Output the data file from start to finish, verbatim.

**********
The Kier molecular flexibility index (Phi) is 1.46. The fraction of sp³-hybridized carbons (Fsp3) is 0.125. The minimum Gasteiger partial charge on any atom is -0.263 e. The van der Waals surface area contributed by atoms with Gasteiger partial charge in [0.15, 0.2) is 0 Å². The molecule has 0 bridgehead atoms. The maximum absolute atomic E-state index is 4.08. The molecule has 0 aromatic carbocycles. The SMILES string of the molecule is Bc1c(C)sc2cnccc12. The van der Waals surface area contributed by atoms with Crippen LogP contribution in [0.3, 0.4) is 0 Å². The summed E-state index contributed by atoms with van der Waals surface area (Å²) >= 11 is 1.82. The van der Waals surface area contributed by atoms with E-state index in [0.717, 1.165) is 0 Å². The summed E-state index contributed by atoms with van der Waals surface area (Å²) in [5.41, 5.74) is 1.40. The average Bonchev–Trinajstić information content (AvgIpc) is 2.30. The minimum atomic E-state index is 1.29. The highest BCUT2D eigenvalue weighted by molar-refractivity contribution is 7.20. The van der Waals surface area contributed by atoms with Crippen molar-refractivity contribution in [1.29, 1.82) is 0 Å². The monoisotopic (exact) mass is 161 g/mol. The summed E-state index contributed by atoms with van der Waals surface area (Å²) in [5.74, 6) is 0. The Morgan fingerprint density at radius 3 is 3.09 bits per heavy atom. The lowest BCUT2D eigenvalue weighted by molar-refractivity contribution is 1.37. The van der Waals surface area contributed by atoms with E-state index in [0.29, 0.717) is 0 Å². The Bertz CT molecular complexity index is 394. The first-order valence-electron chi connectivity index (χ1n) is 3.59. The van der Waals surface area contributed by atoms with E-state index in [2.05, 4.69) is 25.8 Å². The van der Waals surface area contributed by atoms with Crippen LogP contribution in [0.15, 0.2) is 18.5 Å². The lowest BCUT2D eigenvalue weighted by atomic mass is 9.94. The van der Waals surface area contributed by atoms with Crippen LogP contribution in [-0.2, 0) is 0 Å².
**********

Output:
The Kier molecular flexibility index (Phi) is 1.46. The fraction of sp³-hybridized carbons (Fsp3) is 0.125. The minimum Gasteiger partial charge on any atom is -0.263 e. The van der Waals surface area contributed by atoms with Gasteiger partial charge in [0.15, 0.2) is 0 Å². The molecule has 0 bridgehead atoms. The maximum absolute atomic E-state index is 4.08. The molecule has 0 aromatic carbocycles. The SMILES string of the molecule is Bc1c(C)sc2cnccc12. The van der Waals surface area contributed by atoms with Crippen LogP contribution in [0.3, 0.4) is 0 Å². The summed E-state index contributed by atoms with van der Waals surface area (Å²) >= 11 is 1.82. The van der Waals surface area contributed by atoms with E-state index in [0.717, 1.165) is 0 Å². The summed E-state index contributed by atoms with van der Waals surface area (Å²) in [5.41, 5.74) is 1.40. The average Bonchev–Trinajstić information content (AvgIpc) is 2.30. The minimum atomic E-state index is 1.29. The highest BCUT2D eigenvalue weighted by molar-refractivity contribution is 7.20. The van der Waals surface area contributed by atoms with Crippen molar-refractivity contribution in [1.29, 1.82) is 0 Å². The monoisotopic (exact) mass is 161 g/mol. The summed E-state index contributed by atoms with van der Waals surface area (Å²) in [5.74, 6) is 0. The Morgan fingerprint density at radius 3 is 3.09 bits per heavy atom. The lowest BCUT2D eigenvalue weighted by molar-refractivity contribution is 1.37. The van der Waals surface area contributed by atoms with E-state index in [0.29, 0.717) is 0 Å². The Bertz CT molecular complexity index is 394. The first-order valence-electron chi connectivity index (χ1n) is 3.59. The van der Waals surface area contributed by atoms with E-state index in [2.05, 4.69) is 25.8 Å². The van der Waals surface area contributed by atoms with Crippen LogP contribution in [0.15, 0.2) is 18.5 Å². The lowest BCUT2D eigenvalue weighted by atomic mass is 9.94. The van der Waals surface area contributed by atoms with Crippen LogP contribution in [-0.2, 0) is 0 Å².